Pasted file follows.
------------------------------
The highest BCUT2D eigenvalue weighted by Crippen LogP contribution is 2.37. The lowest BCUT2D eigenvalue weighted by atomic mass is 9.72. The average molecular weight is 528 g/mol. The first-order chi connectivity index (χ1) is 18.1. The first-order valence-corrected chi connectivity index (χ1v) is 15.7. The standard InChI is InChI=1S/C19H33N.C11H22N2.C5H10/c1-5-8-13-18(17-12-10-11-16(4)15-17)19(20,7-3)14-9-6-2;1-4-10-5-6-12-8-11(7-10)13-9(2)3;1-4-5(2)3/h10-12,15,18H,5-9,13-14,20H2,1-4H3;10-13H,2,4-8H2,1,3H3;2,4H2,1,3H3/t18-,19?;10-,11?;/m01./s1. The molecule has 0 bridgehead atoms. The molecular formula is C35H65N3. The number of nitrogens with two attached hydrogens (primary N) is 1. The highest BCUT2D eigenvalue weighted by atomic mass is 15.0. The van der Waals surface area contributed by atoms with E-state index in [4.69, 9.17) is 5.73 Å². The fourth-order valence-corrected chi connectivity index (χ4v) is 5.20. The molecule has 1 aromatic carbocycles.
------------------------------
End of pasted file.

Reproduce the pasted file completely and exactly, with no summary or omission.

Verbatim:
The highest BCUT2D eigenvalue weighted by Crippen LogP contribution is 2.37. The lowest BCUT2D eigenvalue weighted by atomic mass is 9.72. The average molecular weight is 528 g/mol. The first-order chi connectivity index (χ1) is 18.1. The first-order valence-corrected chi connectivity index (χ1v) is 15.7. The standard InChI is InChI=1S/C19H33N.C11H22N2.C5H10/c1-5-8-13-18(17-12-10-11-16(4)15-17)19(20,7-3)14-9-6-2;1-4-10-5-6-12-8-11(7-10)13-9(2)3;1-4-5(2)3/h10-12,15,18H,5-9,13-14,20H2,1-4H3;10-13H,2,4-8H2,1,3H3;2,4H2,1,3H3/t18-,19?;10-,11?;/m01./s1. The molecule has 0 bridgehead atoms. The molecular formula is C35H65N3. The number of nitrogens with two attached hydrogens (primary N) is 1. The highest BCUT2D eigenvalue weighted by atomic mass is 15.0. The van der Waals surface area contributed by atoms with E-state index in [4.69, 9.17) is 5.73 Å². The fourth-order valence-corrected chi connectivity index (χ4v) is 5.20. The molecule has 1 aromatic carbocycles.